Making of a Home [UNVEILED] Why keep open house?

I lived behind self-built, fortified walls of security erected in fear — closed-hearted, closed handed, closed-doored. I would tell God, “I love you, but not your people.” I’d keep people out of my life and out of my home. I was okay living that way, until I wasn’t.

There is no joy in living a closed life. It’s an unhappy, lonely way to live. Those same walls that kept love from pouring out, also kept love from pouring in.

Matthew in the Message helped me see things differently.

“Keep open house;
be generous with your lives.
By opening up to others,
you’ll prompt others to open up with God…”

Keep open house; be generous with your lives. By opening up to others, you’ll prompt people to open up with God, this generous Father in heaven. Matt 5:15-16

Matthew 5:15

What if I open up, and become unveiled? What if I do not let fear keep me from sharing struggles, my story, my messy home and heart? What if opening up would help someone else open their life to God?

Then it is worth the risk.

I could tell you stories and stories of how opposite “keeping open house” is of my nature. By default, I’m acutely private. But “keep open house” also means keeping open-heart, even the broken, unfinished, unkept parts. The door to my heart still likes to swing shut, and I’m tempted to keep it bolted, with no welcome mat out front.

Everyday, I have to be intentional about keeping it open.
Sometimes, keeping open my literal house is harder.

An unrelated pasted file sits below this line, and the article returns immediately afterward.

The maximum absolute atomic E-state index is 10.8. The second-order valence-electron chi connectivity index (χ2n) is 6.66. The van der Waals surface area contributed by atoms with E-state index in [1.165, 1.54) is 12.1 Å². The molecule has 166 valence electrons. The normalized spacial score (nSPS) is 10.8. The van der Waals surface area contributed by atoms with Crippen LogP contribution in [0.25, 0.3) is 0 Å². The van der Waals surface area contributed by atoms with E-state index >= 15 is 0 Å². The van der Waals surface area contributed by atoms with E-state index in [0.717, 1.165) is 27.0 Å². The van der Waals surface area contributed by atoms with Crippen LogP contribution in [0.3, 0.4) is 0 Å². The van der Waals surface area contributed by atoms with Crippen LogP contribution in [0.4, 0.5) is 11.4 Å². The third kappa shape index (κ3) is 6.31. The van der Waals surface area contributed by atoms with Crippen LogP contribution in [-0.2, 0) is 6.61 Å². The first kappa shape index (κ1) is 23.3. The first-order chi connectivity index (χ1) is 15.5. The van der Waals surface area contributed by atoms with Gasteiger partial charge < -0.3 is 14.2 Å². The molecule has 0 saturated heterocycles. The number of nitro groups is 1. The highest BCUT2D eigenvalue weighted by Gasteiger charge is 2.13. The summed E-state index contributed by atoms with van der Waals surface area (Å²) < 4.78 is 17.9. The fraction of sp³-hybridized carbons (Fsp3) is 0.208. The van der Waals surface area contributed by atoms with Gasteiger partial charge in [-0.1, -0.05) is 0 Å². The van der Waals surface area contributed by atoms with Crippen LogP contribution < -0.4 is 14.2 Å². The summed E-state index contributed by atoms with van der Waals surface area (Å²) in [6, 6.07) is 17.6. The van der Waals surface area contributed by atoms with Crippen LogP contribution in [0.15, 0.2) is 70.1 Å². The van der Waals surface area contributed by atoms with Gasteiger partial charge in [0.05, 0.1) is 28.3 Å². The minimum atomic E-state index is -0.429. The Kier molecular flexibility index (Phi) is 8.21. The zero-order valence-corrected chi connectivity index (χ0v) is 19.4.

The upstairs and downstairs are never ever tidy at the same time.
There are countless projects that are incomplete.
There are drywall repairs that need to be made.
There are drywall patches that need to be painted.
And dust blankets every square inch of the house.

You’ve not seen dust until you’ve lived on a country dirt road.

And it keeps me from inviting you over for dinner.

You see, I’ve been in homes that belonged in magazines that only made me feel shame for my own. And I’ve been in homes that were rather unkept, and the owner make excuses for the mess, and then I felt embarrassed for them.

And I’ve been in homes that were lived in, unclean, and untidy, but warm and welcoming. The owner was comfortable in her space, unworried about me being there seeing her real-life-living-mess, and without excuse or embarrassment. It put me at ease.

Do you understand what that is like?

If they were okay with their mess on the outside, then maybe they’d be okay with my mess on my inside. That feels a lot like relief, and a lot like grace.

I want to be like that.

My heart and my home will always be a work in progress, and I have to be okay with that. It doesn’t say keep an open “perfect” house.

Simply, keep open house.

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Photo Credit: my friend Claire Riss


Michele-Lyn Ault

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